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View Diary: Call Out the National Guard: May 1-3, 1970, at Kent State (45 comments)

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  •  I always believed that it was Hoover and the FBI. (0+ / 0-)

    "It's the Government, we're hear to help you."

    by Friend of the court on Sun Apr 30, 2006 at 04:21:49 PM PDT

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    •  probably not Hoover and the FBI (0+ / 0-)

      I doubt Hoover and the FBI had a direct role, although my next piece of this series will examine the interesting story of Terry Norman who was paid by the FBI and was present at the May 4 rally with a camera and a gun. But part of what ticked Nixon and his cronies off was that Hoover wouldn't use the FBI more aggressively. Hoover had a rather strange sense of what was appropriate for the FBI and, allegedly, he did not sanction undercover agents on campus. Of course, there were plenty of them working in the shadows anyway. If you can find a book entitled "Deep Cover" by Cril Payne, it's quite enlightening. Payne was an undercover agent with the FBI in the early 70s and he explains quite well how there were different factions within the agency dealing with the undercover operatives.

      In any case, as I said, I would put the blame more directly on the operatives working out of the White House and Justice Department. My own suspicion is that Kent State is what Attorney General John Mitchell was referring to when he talked about "horror stories." Again, there's a lot more on this in Part I of this series.

      A couple other little notes about J. Edgar Hoover and Kent State:  Hoover was appalled that Allison Krause wasn't wearing a bra that day. Which he knew because the clothes the students were wearing became evidence and property of the FBI. Also, after years of trying to get the parents to demand an investigation into the shootings, they came together in Washington, DC on the 2nd anniversary of the shootings to hold a press conference. Unfortunately, Hoover died 2 days earlier and the parents cancelled their press conference out of respect. Which goes to show how much more integrity they had....  

      We need not stride resolutely towards catastrophe, merely because those are the marching orders. -- Noam Chomsky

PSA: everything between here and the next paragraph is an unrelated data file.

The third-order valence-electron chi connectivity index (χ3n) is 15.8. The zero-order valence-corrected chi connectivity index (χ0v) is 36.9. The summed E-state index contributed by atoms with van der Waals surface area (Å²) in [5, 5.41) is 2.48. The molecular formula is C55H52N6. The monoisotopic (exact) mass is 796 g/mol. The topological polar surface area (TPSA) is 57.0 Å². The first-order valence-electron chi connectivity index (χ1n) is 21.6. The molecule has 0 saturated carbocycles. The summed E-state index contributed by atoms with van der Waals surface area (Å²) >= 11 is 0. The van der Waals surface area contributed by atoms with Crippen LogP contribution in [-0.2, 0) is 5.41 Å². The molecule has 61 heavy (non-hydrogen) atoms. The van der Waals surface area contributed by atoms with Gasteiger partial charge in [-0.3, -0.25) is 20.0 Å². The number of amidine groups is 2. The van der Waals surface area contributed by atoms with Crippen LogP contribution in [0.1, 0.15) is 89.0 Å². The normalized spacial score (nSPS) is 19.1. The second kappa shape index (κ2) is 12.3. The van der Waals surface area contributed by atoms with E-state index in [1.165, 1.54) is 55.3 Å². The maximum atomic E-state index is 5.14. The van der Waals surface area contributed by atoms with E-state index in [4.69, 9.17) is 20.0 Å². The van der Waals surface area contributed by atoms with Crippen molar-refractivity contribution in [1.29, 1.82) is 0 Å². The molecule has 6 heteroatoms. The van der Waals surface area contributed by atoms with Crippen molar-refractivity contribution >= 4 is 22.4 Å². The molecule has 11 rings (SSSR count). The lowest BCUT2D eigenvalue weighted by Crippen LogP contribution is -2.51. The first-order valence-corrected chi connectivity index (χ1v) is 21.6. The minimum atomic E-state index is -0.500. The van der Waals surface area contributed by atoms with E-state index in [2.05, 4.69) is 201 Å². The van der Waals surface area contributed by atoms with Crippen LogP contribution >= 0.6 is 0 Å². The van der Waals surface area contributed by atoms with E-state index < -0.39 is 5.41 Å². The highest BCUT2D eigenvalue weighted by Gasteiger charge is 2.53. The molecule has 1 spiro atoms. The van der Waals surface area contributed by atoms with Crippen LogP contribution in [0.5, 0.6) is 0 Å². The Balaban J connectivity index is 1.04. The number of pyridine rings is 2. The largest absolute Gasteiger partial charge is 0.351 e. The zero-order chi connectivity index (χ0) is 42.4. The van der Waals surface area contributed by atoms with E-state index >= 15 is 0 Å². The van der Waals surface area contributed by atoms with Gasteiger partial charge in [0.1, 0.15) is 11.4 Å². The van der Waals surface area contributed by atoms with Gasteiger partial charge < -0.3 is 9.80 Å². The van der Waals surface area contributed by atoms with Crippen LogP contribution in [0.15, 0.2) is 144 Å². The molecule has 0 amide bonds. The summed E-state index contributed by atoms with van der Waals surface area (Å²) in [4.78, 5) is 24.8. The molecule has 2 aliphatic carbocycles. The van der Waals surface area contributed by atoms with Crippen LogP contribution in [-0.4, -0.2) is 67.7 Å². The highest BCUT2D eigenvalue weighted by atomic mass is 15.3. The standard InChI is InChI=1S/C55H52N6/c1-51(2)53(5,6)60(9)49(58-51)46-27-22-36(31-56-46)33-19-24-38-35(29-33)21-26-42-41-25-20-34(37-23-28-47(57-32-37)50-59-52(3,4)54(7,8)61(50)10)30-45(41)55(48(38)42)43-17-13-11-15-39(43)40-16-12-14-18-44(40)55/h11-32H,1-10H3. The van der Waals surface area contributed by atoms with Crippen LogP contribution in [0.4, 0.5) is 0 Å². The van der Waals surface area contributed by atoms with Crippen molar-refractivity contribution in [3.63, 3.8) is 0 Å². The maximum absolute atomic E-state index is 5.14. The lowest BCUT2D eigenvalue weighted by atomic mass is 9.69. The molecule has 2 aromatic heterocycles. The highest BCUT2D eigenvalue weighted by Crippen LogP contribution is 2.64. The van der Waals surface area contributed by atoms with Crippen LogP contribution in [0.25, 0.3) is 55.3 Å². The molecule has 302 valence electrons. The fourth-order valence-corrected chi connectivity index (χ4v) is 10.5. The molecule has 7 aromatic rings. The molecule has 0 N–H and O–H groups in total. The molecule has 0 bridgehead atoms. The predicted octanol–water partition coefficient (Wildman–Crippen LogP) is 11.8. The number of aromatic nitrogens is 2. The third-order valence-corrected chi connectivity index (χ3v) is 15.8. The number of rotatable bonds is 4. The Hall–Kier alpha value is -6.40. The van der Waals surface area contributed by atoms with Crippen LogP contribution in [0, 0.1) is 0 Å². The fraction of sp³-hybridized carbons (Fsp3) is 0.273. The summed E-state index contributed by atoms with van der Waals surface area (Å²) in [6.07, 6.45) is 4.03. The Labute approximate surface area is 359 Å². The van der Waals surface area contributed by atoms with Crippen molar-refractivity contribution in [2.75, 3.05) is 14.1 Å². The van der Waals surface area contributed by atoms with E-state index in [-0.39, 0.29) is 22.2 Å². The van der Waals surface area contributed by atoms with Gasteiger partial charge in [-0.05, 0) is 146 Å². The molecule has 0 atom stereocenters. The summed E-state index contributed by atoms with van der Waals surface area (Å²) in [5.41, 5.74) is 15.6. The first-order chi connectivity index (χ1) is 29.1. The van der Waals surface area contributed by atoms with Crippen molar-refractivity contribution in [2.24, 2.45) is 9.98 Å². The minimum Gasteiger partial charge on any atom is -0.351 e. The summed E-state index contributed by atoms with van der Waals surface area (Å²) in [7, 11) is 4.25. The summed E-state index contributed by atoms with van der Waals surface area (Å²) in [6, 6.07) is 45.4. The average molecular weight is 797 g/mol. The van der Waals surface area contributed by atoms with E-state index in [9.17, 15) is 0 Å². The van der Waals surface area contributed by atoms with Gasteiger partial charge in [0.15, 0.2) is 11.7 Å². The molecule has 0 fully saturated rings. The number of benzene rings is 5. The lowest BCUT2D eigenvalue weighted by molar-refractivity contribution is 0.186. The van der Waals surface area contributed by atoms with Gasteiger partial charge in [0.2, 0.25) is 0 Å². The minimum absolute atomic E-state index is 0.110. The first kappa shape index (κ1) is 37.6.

by kainah on Sun Apr 30, 2006 at 04:45:48 PM PDT

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      •  Hoover was into this clear up to (1+ / 0-)
        Recommended by:
        mitchvance

        the tops of his panty-hose.  FBI did all sorts of infiltration into anti-war movement.  I'm not saying Nixons bunch had clean hands by any means.

        "It's the Government, we're hear to help you."

        by Friend of the court on Sun Apr 30, 2006 at 05:10:29 PM PDT

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        •  certainly into infiltration and disruption (1+ / 0-)
          Recommended by:
          Friend of the court

          I'm not disputing that. But Hoover himself had a very strange sense of ethics.

          One of the more interesting characters to check out, if you want to pursue this, is William Sullivan. He was head of domestic intelligence at the FBI and was kicked out, unceremoniously, by Hoover. He then became more of a critic of COINTELPRO, much of which he had helped implement and run. Then, one day he went hunting in New Hampshire, and ended up dead in a "hunting accident." Wonder where Dick Cheney was that day?

          We need not stride resolutely towards catastrophe, merely because those are the marching orders. -- Noam Chomsky

          by kainah on Sun Apr 30, 2006 at 05:20:27 PM PDT

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      •  A license to kill... (0+ / 0-)

        was issued that weekend by Nixon/Rhodes/Gen. Canterbury et al. That's my opinion. But one thing you wouldn't know unless you were there, is that the gaurdsmen on campus that day were enraged. Arriving with an attitude toward students who had easy deferrements while they had to work for theirs, the gaurd anger was fanned by wild rumors that that wounded gaurdsmen were being treated at the local hospital. One gaurdsman, in the hospital that weekend for other reasons, was so enraged he had to restrained from going to the campus with revenge on his mind. For weeks after the incident, the gaurd unit in question wanted to go back to kill more students. Remember, the gaurd fired when they were in no immediate danger, which means that they shot because of what had already happened. I believe, as you do, that there were many players in that tragedy who wanted violence to happen and did much to provoke it. The cynical side of me says that the agents provacateurs got what they wanted that day. It was in a peculiar way, the perfect storm.

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